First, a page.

• Work more when given frequent shorter assignments (e.g., four five page papers rather than one twenty page paper).

  • Enjoy writing organized around substantive context (not for sake of writing).

  • are stimulated when asked to write for each other.

And, report wanting more writing assignments and writing classes in their Junior and Senior years, when they have developed more proficiency in writing.


Light says that this is one of the most useful tools to get instant, continuous feedback from a class. At the end of each class session, students are asked to answer (anonymously) these two questions:

  • What was the big point, the main idea, that you learned in class today.

  • What is the main unanswered question you leave class with today? What is the muddiest point?

Going through these responses tells the instructor how closely the students' perceptions match the teachers. If you use it regularly, it has the added benefit of focusing the students during class since they are aware that they will be asked these questions.

Advising & Mentoring

Good advising is ranked as the number one challenge by students and faculty at over 90 colleges. Light tells first-year students that their job is to get to know one faculty member well each semester. Many students report that this was the best piece of advice they received.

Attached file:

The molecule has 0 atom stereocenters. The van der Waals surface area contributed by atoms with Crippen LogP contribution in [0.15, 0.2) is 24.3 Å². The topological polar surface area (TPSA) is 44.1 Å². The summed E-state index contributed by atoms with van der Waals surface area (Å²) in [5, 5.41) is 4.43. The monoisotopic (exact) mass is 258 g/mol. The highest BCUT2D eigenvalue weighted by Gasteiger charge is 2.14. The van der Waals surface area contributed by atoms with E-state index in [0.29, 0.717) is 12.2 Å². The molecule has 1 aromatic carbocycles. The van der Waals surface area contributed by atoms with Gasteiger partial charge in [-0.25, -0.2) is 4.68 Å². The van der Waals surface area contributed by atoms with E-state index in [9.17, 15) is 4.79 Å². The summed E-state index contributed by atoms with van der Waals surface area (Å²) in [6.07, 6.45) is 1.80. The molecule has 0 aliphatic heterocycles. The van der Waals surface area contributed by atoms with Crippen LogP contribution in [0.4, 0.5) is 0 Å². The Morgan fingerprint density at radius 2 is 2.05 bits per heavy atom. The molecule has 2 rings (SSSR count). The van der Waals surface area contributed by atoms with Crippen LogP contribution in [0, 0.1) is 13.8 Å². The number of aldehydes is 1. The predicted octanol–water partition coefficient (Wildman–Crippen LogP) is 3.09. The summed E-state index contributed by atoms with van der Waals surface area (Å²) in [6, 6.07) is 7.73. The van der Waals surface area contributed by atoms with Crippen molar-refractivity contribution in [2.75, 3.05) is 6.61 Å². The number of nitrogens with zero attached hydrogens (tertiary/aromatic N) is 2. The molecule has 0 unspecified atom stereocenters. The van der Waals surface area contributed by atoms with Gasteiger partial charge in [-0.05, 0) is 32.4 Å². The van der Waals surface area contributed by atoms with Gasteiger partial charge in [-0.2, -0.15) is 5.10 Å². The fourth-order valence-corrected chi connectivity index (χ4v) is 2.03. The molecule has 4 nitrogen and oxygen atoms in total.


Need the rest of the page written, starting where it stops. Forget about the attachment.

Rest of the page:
From interviews with highly successful students, good advisors:

  • Get them to thinking about the relationship of their academic work to their personal lives.

  • Talk about the bigger idea; why the student wants to do something rather than just advice on how to do it.

  • Ask students to keep personal time logs for a while, to help with time and activity management.

  • Engage in one-to-one mentoring, especially in a research projects.

  • Help direct students to activities, groups, organizations of interest.

  • Are willing to learn from students (especially graduate students).


How do faculty make a real difference? Graduating seniors were asked to talk about a faculty member who had a strong influence on their thinking; 89% quickly named one, many named more than one. The characteristics they mentioned as having the most influence were:

  • Teaching precision in use of language – how to articulate their ideas well.

  • Sharing intellectual responsibility – planning and running projects, reading lists.

  • Connecting academic ideas with students' lives – relating to their own values, ideas.

  • [for large classes] creating in-class exercises where students must be active learners.

  • Teaching students to think like professionals – convey the worldview of the field.

  • Encouraging students to disagree with the professor.

  • Teaching the use of evidence for the field – what constitutes evidence.

  • Being unpredictable.

  • Integrating ideas from other disciplines.


Light has a lot to say in his book about diversity on campus. Students had a tremendous about of appreciation for their experiences with diversity. In his visit to campus, he talked about talking diversity more seriously by having students read and write about it and hold discussions on diversity issues.

There are many more topics of interest in Light's book, and a CELT forum a week following his talk on campus led to many ideas on what we can do here at WestConn to learn more about our students and how to become better teachers.


Light, R. (2001) Making the most of college: Students speak their minds. Cambridge: Harvard University Press.